Designed by Aranda Lasch, Art Deco is the inspiration for this commercial building in Miami. Located in the city’s new Design District, the building houses Tom Ford, Lanvin, and Omega stores. Miami’s historic architecture is defined by the Art Deco movement from the 1920s to the 1940s where bold geometric motifs shape the city’s landmarks. Inspired by the pleated Art Deco patterns found in its architecture and fashion, the building is given a texture that seeks to revisit the exuberance and ornament of Miami’s golden era.1
The concrete facade is created from a tiling of large-scale Glass Fiber Reinforced Concrete (GFRC) panels. The pleated ripple of the facade fans out above the street creating recessed coffers for the stores. Each store is treated independently within their coffer. Lighting integrated into the panel joints creates a scattered pattern of light across the facade. This pattern subtly fluctuates through several programmed sequences at night.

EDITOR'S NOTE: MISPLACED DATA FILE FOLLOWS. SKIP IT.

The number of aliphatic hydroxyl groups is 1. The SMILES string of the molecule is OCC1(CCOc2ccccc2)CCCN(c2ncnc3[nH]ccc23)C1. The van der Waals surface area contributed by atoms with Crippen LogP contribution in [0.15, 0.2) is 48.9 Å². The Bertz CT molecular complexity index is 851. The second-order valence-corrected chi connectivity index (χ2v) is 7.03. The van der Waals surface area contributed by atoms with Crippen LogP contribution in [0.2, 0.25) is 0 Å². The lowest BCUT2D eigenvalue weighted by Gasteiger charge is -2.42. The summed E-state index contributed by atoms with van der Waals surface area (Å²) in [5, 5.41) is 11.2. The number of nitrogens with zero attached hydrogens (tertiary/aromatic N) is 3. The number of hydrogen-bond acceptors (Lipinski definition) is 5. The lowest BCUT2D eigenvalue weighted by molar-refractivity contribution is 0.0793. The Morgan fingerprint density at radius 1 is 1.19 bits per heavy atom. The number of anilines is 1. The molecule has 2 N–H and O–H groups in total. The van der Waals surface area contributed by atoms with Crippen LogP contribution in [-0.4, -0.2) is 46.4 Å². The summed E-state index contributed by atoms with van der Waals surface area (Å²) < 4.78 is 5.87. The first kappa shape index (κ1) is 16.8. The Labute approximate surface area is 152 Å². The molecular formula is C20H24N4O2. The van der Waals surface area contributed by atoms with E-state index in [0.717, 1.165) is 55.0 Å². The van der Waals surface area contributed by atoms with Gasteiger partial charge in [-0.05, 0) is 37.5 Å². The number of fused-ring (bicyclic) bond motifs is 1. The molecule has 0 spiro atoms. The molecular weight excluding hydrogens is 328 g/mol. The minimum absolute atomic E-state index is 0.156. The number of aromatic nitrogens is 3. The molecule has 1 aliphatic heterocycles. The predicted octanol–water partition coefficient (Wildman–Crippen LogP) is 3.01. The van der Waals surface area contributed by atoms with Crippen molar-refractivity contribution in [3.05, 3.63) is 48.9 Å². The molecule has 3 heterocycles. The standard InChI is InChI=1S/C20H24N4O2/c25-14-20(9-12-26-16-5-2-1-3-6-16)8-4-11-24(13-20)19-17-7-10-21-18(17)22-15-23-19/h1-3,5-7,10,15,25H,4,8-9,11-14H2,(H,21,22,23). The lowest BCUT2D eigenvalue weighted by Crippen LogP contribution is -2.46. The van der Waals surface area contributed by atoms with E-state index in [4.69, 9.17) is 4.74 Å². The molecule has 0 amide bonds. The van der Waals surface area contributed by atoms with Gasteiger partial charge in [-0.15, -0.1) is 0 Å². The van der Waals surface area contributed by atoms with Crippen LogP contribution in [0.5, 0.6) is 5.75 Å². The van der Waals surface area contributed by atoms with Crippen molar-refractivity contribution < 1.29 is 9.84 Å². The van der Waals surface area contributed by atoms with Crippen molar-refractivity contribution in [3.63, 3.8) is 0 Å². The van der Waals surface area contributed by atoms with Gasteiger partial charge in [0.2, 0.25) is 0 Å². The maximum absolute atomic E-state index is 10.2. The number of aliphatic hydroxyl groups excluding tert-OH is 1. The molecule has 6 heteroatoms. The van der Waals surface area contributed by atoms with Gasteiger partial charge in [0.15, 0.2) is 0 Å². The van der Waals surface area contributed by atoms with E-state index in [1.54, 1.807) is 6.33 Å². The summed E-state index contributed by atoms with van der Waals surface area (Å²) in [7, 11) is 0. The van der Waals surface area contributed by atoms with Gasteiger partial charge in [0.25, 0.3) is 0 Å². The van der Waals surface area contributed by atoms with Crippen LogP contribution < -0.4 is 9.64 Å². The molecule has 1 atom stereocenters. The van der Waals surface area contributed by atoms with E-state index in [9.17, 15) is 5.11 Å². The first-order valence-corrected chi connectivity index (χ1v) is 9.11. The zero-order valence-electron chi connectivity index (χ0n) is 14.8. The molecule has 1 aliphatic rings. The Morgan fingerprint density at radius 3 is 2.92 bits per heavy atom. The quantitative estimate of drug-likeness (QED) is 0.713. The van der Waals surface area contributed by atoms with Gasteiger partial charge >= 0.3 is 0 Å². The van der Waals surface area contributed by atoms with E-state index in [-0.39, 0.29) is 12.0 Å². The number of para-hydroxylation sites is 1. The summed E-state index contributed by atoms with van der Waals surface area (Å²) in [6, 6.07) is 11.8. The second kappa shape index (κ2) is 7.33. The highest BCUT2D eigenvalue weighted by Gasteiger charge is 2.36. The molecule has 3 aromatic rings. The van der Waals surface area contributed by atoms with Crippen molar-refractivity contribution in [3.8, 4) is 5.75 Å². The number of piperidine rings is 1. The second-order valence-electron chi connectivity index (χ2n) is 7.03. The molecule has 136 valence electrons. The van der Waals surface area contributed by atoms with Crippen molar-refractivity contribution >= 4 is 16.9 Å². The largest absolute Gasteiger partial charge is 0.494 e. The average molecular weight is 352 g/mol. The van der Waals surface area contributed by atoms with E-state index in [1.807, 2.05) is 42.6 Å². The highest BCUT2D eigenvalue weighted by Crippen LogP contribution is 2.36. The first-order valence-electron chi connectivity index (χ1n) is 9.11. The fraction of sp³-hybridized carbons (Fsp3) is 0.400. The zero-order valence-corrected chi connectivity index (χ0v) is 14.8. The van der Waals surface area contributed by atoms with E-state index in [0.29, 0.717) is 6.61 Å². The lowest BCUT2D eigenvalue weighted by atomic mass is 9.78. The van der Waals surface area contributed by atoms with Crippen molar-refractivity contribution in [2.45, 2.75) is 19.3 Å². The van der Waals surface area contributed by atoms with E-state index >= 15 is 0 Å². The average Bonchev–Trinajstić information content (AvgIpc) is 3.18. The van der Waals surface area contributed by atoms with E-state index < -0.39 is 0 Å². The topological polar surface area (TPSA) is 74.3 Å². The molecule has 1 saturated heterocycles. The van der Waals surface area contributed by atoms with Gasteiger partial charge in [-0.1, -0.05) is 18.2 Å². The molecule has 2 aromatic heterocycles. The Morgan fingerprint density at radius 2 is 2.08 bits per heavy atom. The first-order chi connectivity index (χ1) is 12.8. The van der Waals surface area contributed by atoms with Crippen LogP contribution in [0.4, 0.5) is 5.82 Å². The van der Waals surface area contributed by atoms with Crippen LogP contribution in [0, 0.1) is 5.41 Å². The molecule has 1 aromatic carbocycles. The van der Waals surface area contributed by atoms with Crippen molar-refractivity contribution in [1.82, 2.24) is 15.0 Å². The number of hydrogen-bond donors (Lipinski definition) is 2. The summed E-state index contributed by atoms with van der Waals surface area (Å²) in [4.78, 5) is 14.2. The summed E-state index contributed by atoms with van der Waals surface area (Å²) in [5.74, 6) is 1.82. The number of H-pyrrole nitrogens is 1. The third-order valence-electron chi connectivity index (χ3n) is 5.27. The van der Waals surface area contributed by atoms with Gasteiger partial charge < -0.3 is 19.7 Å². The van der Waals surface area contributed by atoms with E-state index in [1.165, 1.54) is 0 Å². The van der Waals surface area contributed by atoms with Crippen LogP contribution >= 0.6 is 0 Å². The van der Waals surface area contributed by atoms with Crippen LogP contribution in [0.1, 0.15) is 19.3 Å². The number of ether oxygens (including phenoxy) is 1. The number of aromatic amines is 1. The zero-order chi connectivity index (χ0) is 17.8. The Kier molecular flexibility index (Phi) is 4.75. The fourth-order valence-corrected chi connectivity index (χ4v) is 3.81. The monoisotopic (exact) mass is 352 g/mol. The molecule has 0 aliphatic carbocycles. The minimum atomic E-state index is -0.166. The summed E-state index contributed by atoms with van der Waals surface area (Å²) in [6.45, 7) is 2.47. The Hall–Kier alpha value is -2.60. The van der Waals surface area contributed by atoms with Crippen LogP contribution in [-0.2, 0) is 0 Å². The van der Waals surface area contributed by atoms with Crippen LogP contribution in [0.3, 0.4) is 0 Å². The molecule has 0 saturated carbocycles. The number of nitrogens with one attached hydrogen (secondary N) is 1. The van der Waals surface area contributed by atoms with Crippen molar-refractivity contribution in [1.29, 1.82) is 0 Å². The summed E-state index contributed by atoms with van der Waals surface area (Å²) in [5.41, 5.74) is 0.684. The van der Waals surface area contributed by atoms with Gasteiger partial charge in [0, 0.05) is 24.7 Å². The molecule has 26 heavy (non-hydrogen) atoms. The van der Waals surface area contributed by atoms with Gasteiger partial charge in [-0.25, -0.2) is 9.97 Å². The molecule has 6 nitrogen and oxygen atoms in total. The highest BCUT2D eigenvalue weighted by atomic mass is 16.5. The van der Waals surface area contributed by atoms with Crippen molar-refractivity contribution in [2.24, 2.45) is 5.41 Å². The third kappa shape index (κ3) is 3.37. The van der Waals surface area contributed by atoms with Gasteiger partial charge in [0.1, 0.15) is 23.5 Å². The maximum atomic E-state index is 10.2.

The project is part of the ongoing redevelopment of Miami’s Design District. Over the past few years, the Miami Design District Associates (MDDA) has transformed the neighborhood into a vibrant center for art, culture, and retail. Within this context, this building acknowledges the city’s rich historical past while shaping the future of the Design District as a dynamic pedestrian culture.
Architects: Aranda Lasch
Location: Miami’s Design District, Florida, United States
Client: MDDA (Miami Design District Associates) David Gester, David Holtzman, Craig Robins
Executive Architect: SB Architects
Project Year: 2015
Project Name: Art Deco Project
All Images Courtesy Of Aranda Lasch